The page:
Kalevala report #52: In a whiplash change of tone, we move on to the story of the most evil man, ever. There are villages slaughtered, babies murdered, failed attempts to murder babies, armies, declarations of mass doom, and really bad cooking. It's the Anti-Finland.
Kalevala report #53: In ANOTHER whiplash change of tone, the story detours through a chapter-long song/prayer/magic spell cast by Ilmarinen's wife asking the gods to make sure her cattle are okay. There are multiple pages of laying out truce terms to bears.
The story of the most evil man ever is finished. He lured wolves and bears to kill Ilmarinen’s wife. He forced himself on a girl and she turned out to be his sister and committed suicide. He went to war and his family died without him. He broke a LOT of stuff.
In the end, it is revealed as a morality play. This guy is everything that people shouldn’t be. So, raise your kids well, because a loving family is the difference between a legendary hero and a legendary villain.
Kalevala report #54: The horror story of the only evil man in Finland's history over, the Kalevala returns to its regular programming of wizards building things with magic and heroes desperate to get married. I guess every season has to have a Very Special Episode.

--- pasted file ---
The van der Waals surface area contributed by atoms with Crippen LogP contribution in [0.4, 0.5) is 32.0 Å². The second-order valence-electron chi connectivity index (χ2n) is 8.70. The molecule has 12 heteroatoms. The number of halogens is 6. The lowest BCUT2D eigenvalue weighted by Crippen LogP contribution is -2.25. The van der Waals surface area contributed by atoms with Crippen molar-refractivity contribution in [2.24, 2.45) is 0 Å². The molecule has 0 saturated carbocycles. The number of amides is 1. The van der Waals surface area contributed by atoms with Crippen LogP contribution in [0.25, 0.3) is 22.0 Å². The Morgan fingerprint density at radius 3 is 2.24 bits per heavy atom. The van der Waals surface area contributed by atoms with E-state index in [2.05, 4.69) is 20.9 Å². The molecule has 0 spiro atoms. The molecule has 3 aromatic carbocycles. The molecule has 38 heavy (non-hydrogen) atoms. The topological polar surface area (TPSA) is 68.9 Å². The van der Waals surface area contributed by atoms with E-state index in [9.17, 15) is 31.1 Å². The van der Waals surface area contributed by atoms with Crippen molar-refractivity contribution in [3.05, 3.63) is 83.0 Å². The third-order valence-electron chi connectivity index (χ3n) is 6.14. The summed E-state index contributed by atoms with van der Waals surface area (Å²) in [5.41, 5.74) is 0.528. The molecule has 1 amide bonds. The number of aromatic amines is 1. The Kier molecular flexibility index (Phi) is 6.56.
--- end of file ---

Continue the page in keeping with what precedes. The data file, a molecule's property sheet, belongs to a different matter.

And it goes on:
Kalevala report #55: Hisi's breath! Wainamoinen, Ilmarinen, AND Lemmenkainen are sailing to Lapland (which sucks) to steal the Sampo! Has that one evil guy set off a Twilight of the Gods tragic ending, or will they learn a Lesson in Friendship?
Kalevala report #56: I have consulted with an expert, and when Ilmarinen's ill-fated attempt to forge a bride used silver equal in size to an 'autumn lamb' or 'winter hare', these are equivalent sizes. Newborn lambs are quite small.
Clarification: If the story does go to Hell, bear in mind this is not about the Sampo! The Sampo is basically a dowry being reclaimed by Ilmarinen. This is about wizards being obsessed with marriage, and Lapland (which sucks) has all the eligible daughters.
Kalevala report #57: In case we forgot this is still the Kalevala, Wainamoinen kills a really big fish, teaches himself to be a master bone carver, and builds the greatest harp ever out of the bones.